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AHAVAT TORAH One Torah, Many Teachers, One Community February 18, 2012 9-9.45 AM Mussar Ethics Study 10 AM Shabbat Service Naaseh venishmah (we will do and we will listen) by Randi Waxman UNLESS OTHERWISE SPECIFIED, ALL SERVICES AND EVENTS ARE HELD AT VILLAGE LUTHERAN CHURCH, 343 CHURCH LANE, L.A. 90049 In consideration of our members and guests who suffer from allergies, please refrain from wearing even small amounts of perfume, cologne, scented lotions and hair products during services and other temple activities.
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Tropical Horticulture: Lecture 11
Lecture 11 Agricultural Development in Tropical America
Until 1900 the island was in an era of hacienda, only few plantations. A modern plantation developed at the end of the Colonial period. The modern plantation reached its highest development in preCastro Cuba based on foreign capital (US) and the availability of the US market for sugar.
In l900 after the SpanishAmerican war, economic and political control was strongly influenced by the US because of the opportunity of the great market nearby.
With technical and corporate expertise plus a billion dollars to invest, the situation in Cuba changed rapidly.
Land tenure changed (land prices rose rapidly) and small owners were squeezed out to become hired hands on specialized sugar plantations which became field factories.
Tropical Horticulture: Lecture 11
One half of all land was devoted to sugar (and still is).
Cuba became a convenient source of tropical goods for the US and Cuba became a buyer of US goods.
The political situation was completely corrupt.
After the revolution led by Fidel Castro the US was replaced by the Soviet Union and Cuba became a pawn in the cold war.
From the Cuban point of view there were certain disadvantages to the rise of the modern plantation system. All manufactured goods came from the US, packaged and expensive—a kind of economic colonialism and sugar was somewhat restricted with quotas to support the irrigated beet sugar industry in the West and the sugar industry in Louisiana and Florida. In the l930s and 1940s, canned Hawaiian pineapple sold in Cuba but no local pineapple was grown. The pressures to buy American goods was thought to retard industrialization. Large land holdings (latifundia) developed on all the good land but productive capacity was under control of a few corporations.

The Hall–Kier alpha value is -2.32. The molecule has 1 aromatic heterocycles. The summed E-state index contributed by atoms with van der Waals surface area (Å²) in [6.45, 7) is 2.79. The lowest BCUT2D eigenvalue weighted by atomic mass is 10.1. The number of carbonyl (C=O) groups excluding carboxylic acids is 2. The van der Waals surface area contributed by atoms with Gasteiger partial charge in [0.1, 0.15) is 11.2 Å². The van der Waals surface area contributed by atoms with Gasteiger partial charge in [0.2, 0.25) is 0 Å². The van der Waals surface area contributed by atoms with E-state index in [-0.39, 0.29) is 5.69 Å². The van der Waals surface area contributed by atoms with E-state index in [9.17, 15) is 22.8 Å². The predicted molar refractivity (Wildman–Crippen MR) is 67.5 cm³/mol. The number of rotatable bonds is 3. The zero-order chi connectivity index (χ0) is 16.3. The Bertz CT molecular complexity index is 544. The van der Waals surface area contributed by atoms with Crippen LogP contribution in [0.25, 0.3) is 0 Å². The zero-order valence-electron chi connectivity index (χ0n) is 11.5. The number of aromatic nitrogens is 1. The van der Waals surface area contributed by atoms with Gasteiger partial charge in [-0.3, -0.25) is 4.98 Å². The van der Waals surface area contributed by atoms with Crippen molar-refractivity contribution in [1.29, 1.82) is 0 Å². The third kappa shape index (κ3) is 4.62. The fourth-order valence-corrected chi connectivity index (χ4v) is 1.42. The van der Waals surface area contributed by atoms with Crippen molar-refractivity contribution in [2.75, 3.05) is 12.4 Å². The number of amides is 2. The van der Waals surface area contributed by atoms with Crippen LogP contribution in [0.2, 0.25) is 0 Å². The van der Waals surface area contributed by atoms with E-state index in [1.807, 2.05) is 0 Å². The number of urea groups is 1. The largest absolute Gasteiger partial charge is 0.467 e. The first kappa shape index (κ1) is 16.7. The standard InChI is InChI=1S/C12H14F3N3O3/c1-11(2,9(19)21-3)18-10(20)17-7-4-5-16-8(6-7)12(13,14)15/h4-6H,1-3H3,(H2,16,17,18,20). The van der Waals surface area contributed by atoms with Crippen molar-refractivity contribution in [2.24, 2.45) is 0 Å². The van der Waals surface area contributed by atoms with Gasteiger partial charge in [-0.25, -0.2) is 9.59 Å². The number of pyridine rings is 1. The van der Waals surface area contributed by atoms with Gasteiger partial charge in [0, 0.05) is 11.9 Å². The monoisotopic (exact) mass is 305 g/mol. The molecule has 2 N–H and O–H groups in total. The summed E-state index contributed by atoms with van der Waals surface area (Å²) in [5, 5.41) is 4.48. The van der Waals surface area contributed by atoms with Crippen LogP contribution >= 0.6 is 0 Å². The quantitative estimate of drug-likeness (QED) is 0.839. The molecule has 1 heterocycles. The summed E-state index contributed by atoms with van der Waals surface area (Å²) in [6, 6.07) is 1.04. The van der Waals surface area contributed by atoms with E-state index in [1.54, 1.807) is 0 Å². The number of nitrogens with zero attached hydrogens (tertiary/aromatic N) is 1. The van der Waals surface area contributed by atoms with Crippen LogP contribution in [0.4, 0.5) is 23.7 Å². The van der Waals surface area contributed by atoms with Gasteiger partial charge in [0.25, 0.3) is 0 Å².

Following the Castro revolution in l959, attempts at industrialization failed and Cuba attuned to sugar production, was still dependent on foreign purchase. The middle class all migrated to Florida and this group (virulently antiCastro) still has strong political influence that has prevented a détente between Cuba and the US. Despite the fall of the Soviet system, Castro still remained in control until retirement in 2008 when his brother Raul was elected. Agriculture is still almost a monoculture with sugar and tobacco but Cuba has become selfsufficient for its own food. At one time trade was almost entirely with Soviet Union and Eastern Europe.
Tropical Horticulture: Lecture 11
The present embargo against Cuba by the US has severely harmed the economy.Embargo is supported by Cuban exiles in Florida which remain a powerful political force in this swing state. However, social services, especially in rural areas, were much better off and there had been a new pride with local ownership and feeling that at least Cubans controlled their own destiny. The population of Cuba has been affected by migration of the upper and middle classes after the revolution as well as the export of the criminal population (boat people) to Florida. The Cuban economy had been stagnant but has recently been uplifted by the increase in tourism
The economy of Jamaica was more developed than Cuba before the collapse of the sugar industry. Jamaica was considered one of the “jewels” of the West Indies. Some recovery from the 1800 collapse, but sugar, well suited to the area, is still important and under centralized control with a modern plantation operation. Jamaica had enjoyed some protection in the British market and their bananas are still exported to England.